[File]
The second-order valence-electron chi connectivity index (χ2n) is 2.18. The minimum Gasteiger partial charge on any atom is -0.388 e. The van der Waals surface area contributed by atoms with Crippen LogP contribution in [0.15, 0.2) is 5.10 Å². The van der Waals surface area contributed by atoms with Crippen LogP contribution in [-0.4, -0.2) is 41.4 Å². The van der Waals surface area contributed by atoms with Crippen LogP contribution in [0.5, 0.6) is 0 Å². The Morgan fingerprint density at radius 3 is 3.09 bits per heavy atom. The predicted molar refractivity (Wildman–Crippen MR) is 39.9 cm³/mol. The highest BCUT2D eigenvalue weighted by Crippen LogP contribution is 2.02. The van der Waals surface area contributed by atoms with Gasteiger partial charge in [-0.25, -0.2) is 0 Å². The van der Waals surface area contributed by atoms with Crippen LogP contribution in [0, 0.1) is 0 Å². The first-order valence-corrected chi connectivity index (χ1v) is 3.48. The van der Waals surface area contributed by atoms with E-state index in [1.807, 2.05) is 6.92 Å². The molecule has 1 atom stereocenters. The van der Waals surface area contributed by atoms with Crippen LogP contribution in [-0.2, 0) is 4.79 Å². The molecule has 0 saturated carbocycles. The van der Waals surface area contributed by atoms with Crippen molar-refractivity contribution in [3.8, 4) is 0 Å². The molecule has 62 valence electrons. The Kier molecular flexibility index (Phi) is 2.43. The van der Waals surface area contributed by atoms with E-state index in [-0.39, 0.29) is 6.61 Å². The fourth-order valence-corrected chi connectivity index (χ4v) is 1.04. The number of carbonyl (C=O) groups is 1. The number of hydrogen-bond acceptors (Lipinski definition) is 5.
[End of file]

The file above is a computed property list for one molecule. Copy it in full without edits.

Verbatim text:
The second-order valence-electron chi connectivity index (χ2n) is 2.18. The minimum Gasteiger partial charge on any atom is -0.388 e. The van der Waals surface area contributed by atoms with Crippen LogP contribution in [0.15, 0.2) is 5.10 Å². The van der Waals surface area contributed by atoms with Crippen LogP contribution in [-0.4, -0.2) is 41.4 Å². The van der Waals surface area contributed by atoms with Crippen LogP contribution in [0.5, 0.6) is 0 Å². The Morgan fingerprint density at radius 3 is 3.09 bits per heavy atom. The predicted molar refractivity (Wildman–Crippen MR) is 39.9 cm³/mol. The highest BCUT2D eigenvalue weighted by Crippen LogP contribution is 2.02. The van der Waals surface area contributed by atoms with Gasteiger partial charge in [-0.25, -0.2) is 0 Å². The van der Waals surface area contributed by atoms with Crippen LogP contribution in [0, 0.1) is 0 Å². The first-order valence-corrected chi connectivity index (χ1v) is 3.48. The van der Waals surface area contributed by atoms with E-state index in [1.807, 2.05) is 6.92 Å². The molecule has 1 atom stereocenters. The van der Waals surface area contributed by atoms with Crippen LogP contribution in [-0.2, 0) is 4.79 Å². The molecule has 0 saturated carbocycles. The van der Waals surface area contributed by atoms with Crippen molar-refractivity contribution in [3.8, 4) is 0 Å². The molecule has 62 valence electrons. The Kier molecular flexibility index (Phi) is 2.43. The van der Waals surface area contributed by atoms with E-state index in [-0.39, 0.29) is 6.61 Å². The fourth-order valence-corrected chi connectivity index (χ4v) is 1.04. The number of carbonyl (C=O) groups is 1. The number of hydrogen-bond acceptors (Lipinski definition) is 5.